Famous for it's surfing credentials, but also a great family beach, with brilliant walks via the South West Coast Path. Smallish and pebbly on high tide, but huge and two miles wide on low tide. Blue bar is great for food and drink deep into the night, or take a stroll up the sand (keep an eye on the tides) for a clotted cream infused snack at the National Trust caff on Chapel Porth. there's a great little guide here
Set just behind the main shopping high street of Briggate on Central Road is another edition to the thriving independent coffee scene of Leeds.
Walking into Mrs Atha's feels like you have just entered a downtown New York coffee house. Exposed brickwork, high ceilings, and mood lighting add to the feel. The guys who work behind the counter are all really well informed about the coffee served. Along with the regular house blend each week they have a guest coffee. The all day breakfast menu has mostly sandwich fare along with pancakes. Pastries and cakes are also available from the counter. Nearly everything on the menu comes in around the £3 50p mark.
The atmosphere is friendly with sofas and communal tables giving an informal air to the place.
18 Central Rd, Leeds, West Yorkshire, LS1 6DE
Google map: bit.ly/ZVFGOt
It's a sausage and mash restaurant, believe it or not, right in the heart of Oxford's Castle Quarter, and it's just 'right' - a celebration of all that's great about great British food. It's not a chain, but a single place, run by a single guy and his enthusiastic team. He's bound to be there, telling you which creation of sausages goes best with which creation of mash. Local beers, local staff and a good feel. Best place I can recommend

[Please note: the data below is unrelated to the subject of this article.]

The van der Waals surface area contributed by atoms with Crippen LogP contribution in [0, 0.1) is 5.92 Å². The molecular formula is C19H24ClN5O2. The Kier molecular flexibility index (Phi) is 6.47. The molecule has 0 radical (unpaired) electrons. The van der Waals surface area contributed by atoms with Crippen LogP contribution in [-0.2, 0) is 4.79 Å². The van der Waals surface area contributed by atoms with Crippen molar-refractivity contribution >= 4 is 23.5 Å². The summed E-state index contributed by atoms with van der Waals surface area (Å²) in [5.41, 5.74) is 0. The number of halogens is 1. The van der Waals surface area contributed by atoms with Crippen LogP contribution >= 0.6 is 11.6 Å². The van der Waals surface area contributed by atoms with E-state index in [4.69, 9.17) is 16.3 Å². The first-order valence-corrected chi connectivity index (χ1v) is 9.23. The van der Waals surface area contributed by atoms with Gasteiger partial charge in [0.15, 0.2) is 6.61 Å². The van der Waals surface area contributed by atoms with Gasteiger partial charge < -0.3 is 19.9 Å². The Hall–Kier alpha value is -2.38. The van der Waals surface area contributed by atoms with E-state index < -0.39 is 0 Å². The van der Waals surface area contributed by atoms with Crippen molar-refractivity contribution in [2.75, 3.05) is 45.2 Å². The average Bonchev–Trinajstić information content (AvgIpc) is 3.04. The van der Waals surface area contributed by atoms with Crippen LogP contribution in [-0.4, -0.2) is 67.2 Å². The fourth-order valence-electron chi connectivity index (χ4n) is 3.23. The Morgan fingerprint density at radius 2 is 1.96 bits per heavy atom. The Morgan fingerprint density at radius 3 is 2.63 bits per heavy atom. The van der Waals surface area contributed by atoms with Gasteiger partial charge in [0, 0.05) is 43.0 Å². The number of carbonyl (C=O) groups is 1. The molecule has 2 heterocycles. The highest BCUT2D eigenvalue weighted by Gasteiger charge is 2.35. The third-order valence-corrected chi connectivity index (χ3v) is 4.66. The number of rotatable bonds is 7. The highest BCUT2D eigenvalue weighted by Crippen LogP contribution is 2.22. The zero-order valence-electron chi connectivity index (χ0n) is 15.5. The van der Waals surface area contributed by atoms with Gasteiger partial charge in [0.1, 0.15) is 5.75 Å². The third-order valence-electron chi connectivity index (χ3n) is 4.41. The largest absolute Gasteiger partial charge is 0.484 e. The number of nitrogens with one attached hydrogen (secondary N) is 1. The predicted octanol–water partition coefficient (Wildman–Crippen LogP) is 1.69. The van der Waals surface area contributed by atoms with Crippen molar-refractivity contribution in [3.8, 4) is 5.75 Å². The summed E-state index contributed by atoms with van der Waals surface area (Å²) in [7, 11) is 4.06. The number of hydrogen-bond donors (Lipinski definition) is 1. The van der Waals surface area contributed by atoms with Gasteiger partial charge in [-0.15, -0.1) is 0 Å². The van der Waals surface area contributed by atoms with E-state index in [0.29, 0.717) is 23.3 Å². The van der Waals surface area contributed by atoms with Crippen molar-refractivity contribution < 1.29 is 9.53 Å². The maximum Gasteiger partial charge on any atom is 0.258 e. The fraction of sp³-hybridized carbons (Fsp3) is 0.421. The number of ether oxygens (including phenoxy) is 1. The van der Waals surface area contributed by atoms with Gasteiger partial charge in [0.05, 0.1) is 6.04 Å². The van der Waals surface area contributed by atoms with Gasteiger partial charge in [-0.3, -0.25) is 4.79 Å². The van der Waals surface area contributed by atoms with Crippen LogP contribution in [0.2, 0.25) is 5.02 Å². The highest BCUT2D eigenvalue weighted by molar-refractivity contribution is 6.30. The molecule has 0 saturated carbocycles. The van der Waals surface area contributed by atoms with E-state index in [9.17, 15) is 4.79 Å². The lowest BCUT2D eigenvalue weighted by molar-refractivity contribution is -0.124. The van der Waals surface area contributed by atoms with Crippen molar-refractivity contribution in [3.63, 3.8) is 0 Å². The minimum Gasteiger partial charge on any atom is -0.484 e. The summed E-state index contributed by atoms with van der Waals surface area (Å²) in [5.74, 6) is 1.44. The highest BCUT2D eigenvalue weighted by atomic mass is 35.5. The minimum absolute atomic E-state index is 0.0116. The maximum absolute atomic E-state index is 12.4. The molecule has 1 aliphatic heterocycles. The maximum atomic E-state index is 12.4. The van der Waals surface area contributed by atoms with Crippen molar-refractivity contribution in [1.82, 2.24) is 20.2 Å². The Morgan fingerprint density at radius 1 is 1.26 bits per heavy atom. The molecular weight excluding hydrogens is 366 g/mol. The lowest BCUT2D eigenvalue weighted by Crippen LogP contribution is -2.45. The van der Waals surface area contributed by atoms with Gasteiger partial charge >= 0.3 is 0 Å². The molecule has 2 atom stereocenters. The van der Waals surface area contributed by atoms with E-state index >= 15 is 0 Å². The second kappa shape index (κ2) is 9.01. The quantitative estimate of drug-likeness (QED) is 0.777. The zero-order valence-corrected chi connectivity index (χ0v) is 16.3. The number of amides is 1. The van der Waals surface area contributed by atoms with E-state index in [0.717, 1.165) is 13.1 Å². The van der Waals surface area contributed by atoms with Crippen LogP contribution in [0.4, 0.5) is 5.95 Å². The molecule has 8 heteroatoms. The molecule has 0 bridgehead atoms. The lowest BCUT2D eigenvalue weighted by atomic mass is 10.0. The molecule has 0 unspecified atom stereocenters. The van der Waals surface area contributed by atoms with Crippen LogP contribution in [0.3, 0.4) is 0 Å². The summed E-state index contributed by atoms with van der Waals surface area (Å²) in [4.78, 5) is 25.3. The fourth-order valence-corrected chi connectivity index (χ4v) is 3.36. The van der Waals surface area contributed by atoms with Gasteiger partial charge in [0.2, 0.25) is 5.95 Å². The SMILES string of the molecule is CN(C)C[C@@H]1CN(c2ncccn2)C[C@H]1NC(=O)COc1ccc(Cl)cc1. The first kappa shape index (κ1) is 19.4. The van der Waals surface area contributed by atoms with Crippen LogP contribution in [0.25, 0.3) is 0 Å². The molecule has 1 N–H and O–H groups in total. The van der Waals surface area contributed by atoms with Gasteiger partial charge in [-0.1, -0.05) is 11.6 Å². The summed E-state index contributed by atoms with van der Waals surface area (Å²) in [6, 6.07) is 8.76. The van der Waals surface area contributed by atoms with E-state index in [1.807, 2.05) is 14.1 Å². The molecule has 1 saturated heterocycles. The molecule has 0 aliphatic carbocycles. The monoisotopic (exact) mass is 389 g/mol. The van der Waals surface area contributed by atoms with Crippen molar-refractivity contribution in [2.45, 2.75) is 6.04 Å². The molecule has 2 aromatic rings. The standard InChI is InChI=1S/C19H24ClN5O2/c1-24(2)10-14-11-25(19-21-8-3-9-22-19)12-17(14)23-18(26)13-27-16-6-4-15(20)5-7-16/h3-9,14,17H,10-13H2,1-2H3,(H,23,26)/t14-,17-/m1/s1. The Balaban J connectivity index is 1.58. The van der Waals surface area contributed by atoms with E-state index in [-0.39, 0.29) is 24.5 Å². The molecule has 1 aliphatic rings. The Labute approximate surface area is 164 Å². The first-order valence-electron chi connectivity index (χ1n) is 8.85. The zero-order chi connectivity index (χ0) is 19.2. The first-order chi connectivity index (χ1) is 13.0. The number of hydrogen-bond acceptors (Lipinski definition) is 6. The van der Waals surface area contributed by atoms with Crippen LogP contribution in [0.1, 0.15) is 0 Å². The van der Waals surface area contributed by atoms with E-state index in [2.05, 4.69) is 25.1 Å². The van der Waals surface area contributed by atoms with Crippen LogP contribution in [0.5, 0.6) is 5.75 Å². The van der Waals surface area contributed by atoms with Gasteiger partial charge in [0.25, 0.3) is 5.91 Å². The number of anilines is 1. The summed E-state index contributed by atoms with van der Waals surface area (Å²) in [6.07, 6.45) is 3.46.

I discovered this place yesterday, even though I have lived in Leeds for four years. Hidden away next to a fish and chip shop (I think that's new too?) just off Wellington Street, this place serves up a brilliant sandwich.
Although I had never been there before, I was clearly late to the party on this one as it was very busy and there was a queue for sandwiches. I had a roast beef sandwich on the biggest slices of bread I've ever seen, and my friend had a jacket potato slathered with tuna mayonnaise!
We were lucky to get a table as most people were ordering lunch to take away. The food was delicious, and we had to go back for some carrot cake to finish it off in style. I would really recommend Appetite cafe.
Widemouth Bay is quintessential English seaside. A huge expanse of sea and sand welcomes you as you drive into the bay. The Bay View Inn is a great, friendly pub/restaurant and has good reasonably priced rooms, including family rooms with DVD players, comfy beds and terraces overlooking the ocean. It's a popular place for the locals and gets busy but at 11PM all goes quiet and a good night's sleep can be had with just the sound of waves to help you drop off. The Bay has a surf school, local shop selling fresh seafood, good cafe on the beach and a charming old-fashioned 50's fresh fish and chip van for cheap and cheerful evening suppers.
From small formal gardens, the architectural structure and arts and crafts style of Jekyll and Lutyens, to a Victorian terrace and shrubbery, to my favourite, the landscaped Georgian gardens which take up a small valley, there is something for everyone at Hestercombe.
I love a good stomp and the valley walk through woods, up hill and down dale is fabulous and so many of the follies are a delight to stumble across: the Mausoleum, all Gothic Hobbity; the Witch House's coppice-woven-comfort; the Temple Arbour, Tuscan Doric style, which is positioned to turn your back on and stare breathless at the stunning view. The cascade where nature's power crashes through the woods and knocks the stuffing out of me.
And if all that isn't enough, there is a watermill and a gallery to leave the indoory types happily indoors or sometimes I just have lunch in the restaurant - which is literally in the stables - and plan my next route around the grounds.